Dark Days Are Here For Canadians

Canada is one of the global leaders of the entertainment software industry.
Canada also has a sizable manufacturing sector, based in Central Canada, with the automobile industry and aircraft industry being especially important.
With the world’s longest coastline, Canada has the 8th largest commercial fishing and seafood industry in the world. Today Canada closely resembles the U.S. In 2009, agriculture, energy, forestry and mining exports accounted for about 58% of Canada’s total exports.
As with other developed nations, the country’s economy is dominated by the service industry which employs about three quarters of Canadians.
Canada has the fourth highest total estimated value of natural resources, valued at US$33.2 trillion in 2016. In 2009, exports accounted for about 30% of Canada’s GDP.
The United States is by far its largest trading partner, accounting for about 73% of exports and 63% of imports as of 2009.
Machinery, equipment, automotive products and other manufactures accounted for a further 38% of exports in 2009. It has the world’s third largest proven petroleum reserves and is the fourth largest exporter of petroleum.
The economy of Canada is a highly developed mixed economy with 10th largest GDP by nominal and 16th largest GDP by PPP in the world.
Many aspects of public enterprise, most notably the development of an extensive social welfare system to redress social and economic inequities, were adopted after the end of World War II in 1945.Canada has a private to public (Crown) property ratio of 60:40 and one of the highest levels of economic freedom in the world.
Canadian companies are increasingly playing important roles in Latin America, Southeast Asia, and Africa.The depletion of renewable resources has raised concerns in recent years. After decades of escalating overutilization the cod fishery all but collapsed in the 1990s, and the Pacific salmon industry also suffered greatly.
Instead many Canadian companies have focused their exploration, exploitation and expansion activities overseas where prices are lower and governments more amenable. They are still paramount in many parts of the country.
This ensures that differing economic structures developed in each region of Canada, contributing to Canada’s strong regionalism. in its market-oriented economic system and pattern of production.
There are also many secondary and service industries that are directly linked to primary ones. Large discoveries continue to be made, such as the massive nickel find at Voisey’s Bay.
Moreover, the far north remains largely undeveloped as producers await higher prices or new technologies as many operations in this region are not yet cost effective. For instance one of Canada’s largest manufacturing industries is the pulp and paper sector, which is directly linked to the logging business.
The reliance on natural resources has several effects on the Canadian economy and Canadian society. In recent decades Canadians have become less willing to accept the environmental destruction associated with exploiting natural resources.
High wages and Aboriginal land claims have also curbed expansion. At the same time the vast majority of these resources are exported, integrating Canada closely into the international economy.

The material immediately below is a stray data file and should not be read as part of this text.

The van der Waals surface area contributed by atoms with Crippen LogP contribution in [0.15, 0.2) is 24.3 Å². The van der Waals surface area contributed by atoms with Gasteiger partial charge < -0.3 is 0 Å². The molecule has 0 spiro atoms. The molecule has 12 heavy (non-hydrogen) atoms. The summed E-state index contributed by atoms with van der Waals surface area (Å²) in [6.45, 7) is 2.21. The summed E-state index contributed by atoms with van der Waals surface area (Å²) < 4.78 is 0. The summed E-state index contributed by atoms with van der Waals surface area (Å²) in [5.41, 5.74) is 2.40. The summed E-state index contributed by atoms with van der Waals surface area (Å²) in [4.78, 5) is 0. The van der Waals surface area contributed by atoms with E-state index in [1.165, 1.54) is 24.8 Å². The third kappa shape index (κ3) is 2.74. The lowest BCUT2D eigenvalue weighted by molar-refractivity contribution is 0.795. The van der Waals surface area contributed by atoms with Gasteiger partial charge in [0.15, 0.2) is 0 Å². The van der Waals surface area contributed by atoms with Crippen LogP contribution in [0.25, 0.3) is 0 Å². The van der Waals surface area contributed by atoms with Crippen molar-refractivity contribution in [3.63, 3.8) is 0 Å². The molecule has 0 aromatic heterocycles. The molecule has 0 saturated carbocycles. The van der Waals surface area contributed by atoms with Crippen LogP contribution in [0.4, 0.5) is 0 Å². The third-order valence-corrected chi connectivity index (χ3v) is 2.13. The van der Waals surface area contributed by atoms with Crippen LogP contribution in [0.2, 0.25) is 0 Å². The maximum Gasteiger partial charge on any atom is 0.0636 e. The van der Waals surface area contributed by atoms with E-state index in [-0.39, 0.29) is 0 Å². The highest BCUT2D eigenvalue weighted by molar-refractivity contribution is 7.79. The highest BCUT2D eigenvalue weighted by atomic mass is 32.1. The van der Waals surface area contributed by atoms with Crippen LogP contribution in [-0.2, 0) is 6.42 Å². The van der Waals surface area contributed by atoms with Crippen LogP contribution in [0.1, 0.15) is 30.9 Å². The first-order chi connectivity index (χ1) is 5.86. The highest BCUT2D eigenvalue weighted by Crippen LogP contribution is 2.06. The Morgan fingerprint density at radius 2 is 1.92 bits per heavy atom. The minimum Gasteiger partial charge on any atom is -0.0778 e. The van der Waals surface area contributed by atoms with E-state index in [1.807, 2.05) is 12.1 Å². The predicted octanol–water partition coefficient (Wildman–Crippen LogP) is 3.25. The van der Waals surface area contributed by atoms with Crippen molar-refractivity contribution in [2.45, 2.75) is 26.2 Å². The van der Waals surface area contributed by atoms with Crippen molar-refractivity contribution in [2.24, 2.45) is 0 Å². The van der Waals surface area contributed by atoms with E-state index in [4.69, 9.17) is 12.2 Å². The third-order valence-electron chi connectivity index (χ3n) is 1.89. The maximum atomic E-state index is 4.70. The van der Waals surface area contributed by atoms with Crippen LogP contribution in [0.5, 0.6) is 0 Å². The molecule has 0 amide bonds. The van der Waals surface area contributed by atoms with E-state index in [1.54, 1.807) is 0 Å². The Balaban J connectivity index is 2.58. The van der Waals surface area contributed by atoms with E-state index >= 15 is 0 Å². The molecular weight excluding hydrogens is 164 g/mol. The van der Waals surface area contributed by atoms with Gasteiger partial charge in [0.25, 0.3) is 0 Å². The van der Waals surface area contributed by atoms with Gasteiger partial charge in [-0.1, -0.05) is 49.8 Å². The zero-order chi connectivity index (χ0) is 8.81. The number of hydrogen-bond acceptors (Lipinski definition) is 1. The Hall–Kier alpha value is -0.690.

Howlett and Ramesh argue that the inherent instability of such industries also contributes to greater government intervention in the economy, to reduce the social impact of market changes.
Natural resource industries also raise important questions of sustainability. Despite many decades as a leading producer, there is little risk of depletion.
Many, if not most, towns in northern Canada, where agriculture is difficult, exist because of a nearby mine or source of timber.
Canada is a world leader in the production of many natural resources such as gold, nickel, uranium, diamonds, lead, and in recent years, crude petroleum, which, with the world’s second-largest oil reserves, is taking an increasingly prominent position in natural resources extraction.
As a result, Canada has developed its own social and political institutions, distinct from most other countries in the world.Though the Canadian economy is closely integrated with the American economy, it has developed unique economic institutions.
The Canadian economic system generally combines elements of private enterprise and public enterprise. It is also the fourth largest exporter of natural gas. As of 2017, Canada has 58 companies in the Forbes Global 2000 list, ranking seventh behind France and ahead of India.
International trade makes up a large part of the Canadian economy, particularly of its natural resources. It is a member of the APEC, NAFTA, G7, G20, OECD and WTO.
With the exception of a few island nations in the Caribbean, Canada is the only major Parliamentary system in the Western Hemisphere. While manufacturing and service industries are easy to standardize, natural resources vary greatly by region.
The logging industry, after many years of activism, has in recent years moved to a more sustainable model, or to other countries. Canada’s combined exports and imports ranked 8th among all nations in 2006.About 4% of Canadians are directly employed in primary resource fields, and they account for 6.2% of GDP.
Canada is considered an “energy superpower” due to its abundant natural resources and small population.Canada is unusual among developed countries in the importance of the primary sector, with the logging and oil industries being two of Canada’s most important.
Several of Canada’s largest companies are based in natural resource industries, such as Encana, Cameco, Goldcorp, and Barrick Gold.
The vast majority of these products are exported, mainly to the United States.

Leave a Reply

Your email address will not be published. Required fields are marked *

* Checkbox GDPR is required


I agree

Store Offers

Sale off 25%

Sale off 35%

Sale off 55%